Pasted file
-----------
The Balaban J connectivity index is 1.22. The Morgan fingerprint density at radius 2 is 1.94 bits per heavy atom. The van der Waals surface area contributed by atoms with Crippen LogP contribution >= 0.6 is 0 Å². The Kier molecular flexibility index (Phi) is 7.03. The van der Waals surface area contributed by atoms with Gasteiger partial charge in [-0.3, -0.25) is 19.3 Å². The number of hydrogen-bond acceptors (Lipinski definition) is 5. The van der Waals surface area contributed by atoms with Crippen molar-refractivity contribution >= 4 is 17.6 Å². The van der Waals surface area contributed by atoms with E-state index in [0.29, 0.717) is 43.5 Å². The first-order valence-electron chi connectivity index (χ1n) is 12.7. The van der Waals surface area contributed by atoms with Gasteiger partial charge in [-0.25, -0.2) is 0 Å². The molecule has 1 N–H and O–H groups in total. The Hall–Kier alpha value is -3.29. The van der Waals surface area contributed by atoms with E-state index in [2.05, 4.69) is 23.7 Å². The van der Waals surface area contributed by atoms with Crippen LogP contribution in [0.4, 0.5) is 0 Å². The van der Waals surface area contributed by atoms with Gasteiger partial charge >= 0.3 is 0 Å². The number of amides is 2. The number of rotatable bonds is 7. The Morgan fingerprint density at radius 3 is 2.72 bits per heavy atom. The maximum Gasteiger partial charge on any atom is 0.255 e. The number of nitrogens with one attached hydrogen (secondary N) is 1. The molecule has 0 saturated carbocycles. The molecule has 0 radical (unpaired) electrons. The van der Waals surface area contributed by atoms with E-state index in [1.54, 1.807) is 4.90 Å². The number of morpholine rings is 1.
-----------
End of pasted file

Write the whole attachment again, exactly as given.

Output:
The Balaban J connectivity index is 1.22. The Morgan fingerprint density at radius 2 is 1.94 bits per heavy atom. The van der Waals surface area contributed by atoms with Crippen LogP contribution >= 0.6 is 0 Å². The Kier molecular flexibility index (Phi) is 7.03. The van der Waals surface area contributed by atoms with Gasteiger partial charge in [-0.3, -0.25) is 19.3 Å². The number of hydrogen-bond acceptors (Lipinski definition) is 5. The van der Waals surface area contributed by atoms with Crippen molar-refractivity contribution >= 4 is 17.6 Å². The van der Waals surface area contributed by atoms with E-state index in [0.29, 0.717) is 43.5 Å². The first-order valence-electron chi connectivity index (χ1n) is 12.7. The van der Waals surface area contributed by atoms with Gasteiger partial charge in [-0.25, -0.2) is 0 Å². The molecule has 1 N–H and O–H groups in total. The Hall–Kier alpha value is -3.29. The van der Waals surface area contributed by atoms with E-state index in [2.05, 4.69) is 23.7 Å². The van der Waals surface area contributed by atoms with Crippen LogP contribution in [0.4, 0.5) is 0 Å². The van der Waals surface area contributed by atoms with Gasteiger partial charge >= 0.3 is 0 Å². The number of amides is 2. The number of rotatable bonds is 7. The Morgan fingerprint density at radius 3 is 2.72 bits per heavy atom. The maximum Gasteiger partial charge on any atom is 0.255 e. The number of nitrogens with one attached hydrogen (secondary N) is 1. The molecule has 0 saturated carbocycles. The molecule has 0 radical (unpaired) electrons. The van der Waals surface area contributed by atoms with E-state index in [1.54, 1.807) is 4.90 Å². The number of morpholine rings is 1.